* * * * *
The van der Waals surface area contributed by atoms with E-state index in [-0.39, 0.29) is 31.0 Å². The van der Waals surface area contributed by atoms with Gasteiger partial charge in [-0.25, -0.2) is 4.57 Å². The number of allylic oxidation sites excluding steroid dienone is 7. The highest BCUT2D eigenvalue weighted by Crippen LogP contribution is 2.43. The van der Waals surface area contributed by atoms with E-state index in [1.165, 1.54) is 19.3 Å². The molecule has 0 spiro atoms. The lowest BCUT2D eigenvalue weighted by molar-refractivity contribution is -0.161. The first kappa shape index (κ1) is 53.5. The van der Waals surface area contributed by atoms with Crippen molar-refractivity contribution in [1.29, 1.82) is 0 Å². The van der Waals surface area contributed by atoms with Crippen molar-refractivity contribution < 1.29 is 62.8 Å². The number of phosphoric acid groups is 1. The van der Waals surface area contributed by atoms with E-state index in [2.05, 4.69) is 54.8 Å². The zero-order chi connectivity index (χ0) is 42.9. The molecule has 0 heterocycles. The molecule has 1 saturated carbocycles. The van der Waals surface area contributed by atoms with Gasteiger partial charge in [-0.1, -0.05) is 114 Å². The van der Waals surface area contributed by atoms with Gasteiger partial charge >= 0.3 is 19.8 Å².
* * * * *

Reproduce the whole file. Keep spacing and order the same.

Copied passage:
The van der Waals surface area contributed by atoms with E-state index in [-0.39, 0.29) is 31.0 Å². The van der Waals surface area contributed by atoms with Gasteiger partial charge in [-0.25, -0.2) is 4.57 Å². The number of allylic oxidation sites excluding steroid dienone is 7. The highest BCUT2D eigenvalue weighted by Crippen LogP contribution is 2.43. The van der Waals surface area contributed by atoms with E-state index in [1.165, 1.54) is 19.3 Å². The molecule has 0 spiro atoms. The lowest BCUT2D eigenvalue weighted by molar-refractivity contribution is -0.161. The first kappa shape index (κ1) is 53.5. The van der Waals surface area contributed by atoms with Crippen molar-refractivity contribution in [1.29, 1.82) is 0 Å². The van der Waals surface area contributed by atoms with Crippen molar-refractivity contribution < 1.29 is 62.8 Å². The number of phosphoric acid groups is 1. The van der Waals surface area contributed by atoms with E-state index in [2.05, 4.69) is 54.8 Å². The zero-order chi connectivity index (χ0) is 42.9. The molecule has 0 heterocycles. The molecule has 1 saturated carbocycles. The van der Waals surface area contributed by atoms with Gasteiger partial charge in [-0.1, -0.05) is 114 Å². The van der Waals surface area contributed by atoms with Gasteiger partial charge >= 0.3 is 19.8 Å².